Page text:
By creating, testing, and analyzing thousands of design permutations, this approach mimics mother nature’s evolutionary path to design

While designers traditionally rely on intuition and experience to solve design problems, computational design is a new design methodology that can literally produce hundreds or thousands of design permutations to find the absolute best solution to a problem.

The Shifting Roles of Humans and Computers

Throughout history, humans have shaped the world with design.

But now that artificial intelligence is superior in taking on specific roles within the design process, humans will move towards shaping the things that shape the world.

Designers will be relinquishing control to technology, so that humans can do what they do best.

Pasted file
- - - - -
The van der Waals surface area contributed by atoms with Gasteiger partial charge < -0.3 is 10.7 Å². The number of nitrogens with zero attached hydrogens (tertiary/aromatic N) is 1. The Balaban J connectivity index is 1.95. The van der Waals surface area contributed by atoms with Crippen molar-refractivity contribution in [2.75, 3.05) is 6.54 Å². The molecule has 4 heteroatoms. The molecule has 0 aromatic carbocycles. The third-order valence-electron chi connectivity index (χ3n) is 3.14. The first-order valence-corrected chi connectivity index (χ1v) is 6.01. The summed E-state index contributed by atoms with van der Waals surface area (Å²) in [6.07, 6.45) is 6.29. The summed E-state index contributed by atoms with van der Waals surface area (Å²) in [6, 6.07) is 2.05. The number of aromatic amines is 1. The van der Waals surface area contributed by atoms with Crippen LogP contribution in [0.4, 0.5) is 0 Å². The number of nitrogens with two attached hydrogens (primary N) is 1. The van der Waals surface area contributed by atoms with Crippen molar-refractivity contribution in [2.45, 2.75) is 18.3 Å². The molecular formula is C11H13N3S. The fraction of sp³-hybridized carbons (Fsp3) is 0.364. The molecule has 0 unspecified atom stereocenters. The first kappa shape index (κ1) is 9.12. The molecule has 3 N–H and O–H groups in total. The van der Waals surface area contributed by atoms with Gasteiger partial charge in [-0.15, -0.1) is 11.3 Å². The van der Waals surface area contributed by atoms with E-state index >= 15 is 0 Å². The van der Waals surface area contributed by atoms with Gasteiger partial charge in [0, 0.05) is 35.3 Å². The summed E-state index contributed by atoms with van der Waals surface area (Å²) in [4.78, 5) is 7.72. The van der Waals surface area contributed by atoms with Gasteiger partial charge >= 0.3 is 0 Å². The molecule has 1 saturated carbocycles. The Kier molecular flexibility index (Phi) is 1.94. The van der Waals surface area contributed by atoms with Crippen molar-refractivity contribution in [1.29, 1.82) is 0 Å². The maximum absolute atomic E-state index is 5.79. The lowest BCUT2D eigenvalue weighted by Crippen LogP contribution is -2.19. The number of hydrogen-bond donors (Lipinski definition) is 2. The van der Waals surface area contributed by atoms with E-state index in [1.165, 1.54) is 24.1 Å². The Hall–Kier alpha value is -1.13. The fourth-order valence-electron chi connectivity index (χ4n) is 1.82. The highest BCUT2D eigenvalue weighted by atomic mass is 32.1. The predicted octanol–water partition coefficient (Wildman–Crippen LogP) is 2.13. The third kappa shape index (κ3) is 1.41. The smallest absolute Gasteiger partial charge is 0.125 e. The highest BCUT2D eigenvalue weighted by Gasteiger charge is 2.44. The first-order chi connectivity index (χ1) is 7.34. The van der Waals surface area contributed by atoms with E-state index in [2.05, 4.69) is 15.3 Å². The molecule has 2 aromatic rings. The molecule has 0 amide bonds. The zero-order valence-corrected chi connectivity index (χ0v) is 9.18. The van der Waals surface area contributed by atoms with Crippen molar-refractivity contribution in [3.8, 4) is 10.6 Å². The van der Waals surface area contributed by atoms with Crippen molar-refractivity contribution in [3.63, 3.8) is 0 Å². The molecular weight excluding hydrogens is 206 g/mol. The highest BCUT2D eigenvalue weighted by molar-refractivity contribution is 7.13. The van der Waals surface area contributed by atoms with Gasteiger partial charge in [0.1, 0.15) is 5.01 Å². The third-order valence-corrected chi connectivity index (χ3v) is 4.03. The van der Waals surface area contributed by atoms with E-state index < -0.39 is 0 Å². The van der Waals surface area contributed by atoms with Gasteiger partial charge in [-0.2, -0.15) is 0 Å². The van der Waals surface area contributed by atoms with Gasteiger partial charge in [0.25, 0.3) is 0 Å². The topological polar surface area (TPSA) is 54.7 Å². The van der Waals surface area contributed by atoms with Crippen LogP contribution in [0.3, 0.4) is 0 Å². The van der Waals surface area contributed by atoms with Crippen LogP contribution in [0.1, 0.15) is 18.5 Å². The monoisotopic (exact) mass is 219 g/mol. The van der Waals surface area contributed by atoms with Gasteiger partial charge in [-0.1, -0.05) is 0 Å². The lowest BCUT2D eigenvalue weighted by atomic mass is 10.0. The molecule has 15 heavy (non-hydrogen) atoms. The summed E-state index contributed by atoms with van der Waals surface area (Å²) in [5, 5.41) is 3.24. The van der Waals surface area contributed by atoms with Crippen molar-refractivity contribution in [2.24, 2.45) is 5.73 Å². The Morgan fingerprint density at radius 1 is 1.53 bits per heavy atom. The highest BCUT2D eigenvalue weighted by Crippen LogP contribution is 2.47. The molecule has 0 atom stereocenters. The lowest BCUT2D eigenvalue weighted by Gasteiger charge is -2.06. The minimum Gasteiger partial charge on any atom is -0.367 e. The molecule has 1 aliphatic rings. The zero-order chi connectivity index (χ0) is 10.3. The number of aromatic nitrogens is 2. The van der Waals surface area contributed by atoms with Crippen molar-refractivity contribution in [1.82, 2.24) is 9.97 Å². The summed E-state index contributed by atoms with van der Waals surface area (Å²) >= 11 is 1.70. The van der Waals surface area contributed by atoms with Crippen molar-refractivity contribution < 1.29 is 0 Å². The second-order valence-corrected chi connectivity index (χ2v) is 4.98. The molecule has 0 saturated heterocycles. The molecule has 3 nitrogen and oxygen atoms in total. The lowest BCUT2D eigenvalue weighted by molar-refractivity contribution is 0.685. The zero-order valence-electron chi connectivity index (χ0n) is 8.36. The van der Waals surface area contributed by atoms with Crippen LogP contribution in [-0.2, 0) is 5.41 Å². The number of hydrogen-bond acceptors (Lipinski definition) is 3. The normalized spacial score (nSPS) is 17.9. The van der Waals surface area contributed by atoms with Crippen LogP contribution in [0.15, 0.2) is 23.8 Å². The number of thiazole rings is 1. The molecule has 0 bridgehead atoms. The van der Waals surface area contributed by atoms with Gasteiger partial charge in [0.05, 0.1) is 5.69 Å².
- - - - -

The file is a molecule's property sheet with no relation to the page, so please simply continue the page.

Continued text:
In other words, in the future, designers will work less on designing – and instead will supervise, mentor, and set the parameters for computational designs. Human designers would also interact with a broader group of stakeholders as additional inputs and the frequency of interactions increase.

A New Design Landscape

Disruption to traditional design methods brings more questions than answers:

  • How will this change the value chain for design companies and professionals?
  • Will AI-enabled computational design tools take the “craft” out of design?
  • If automated design “assets” become commercial commodities, will that create new product and revenue channels for businesses?
  • Who will own and manage all of this data, and does this create new roles and opportunities for companies?

As we give machines more design autonomy, it will be interesting to see how this literally changes the shape and design of objects that make up the real world.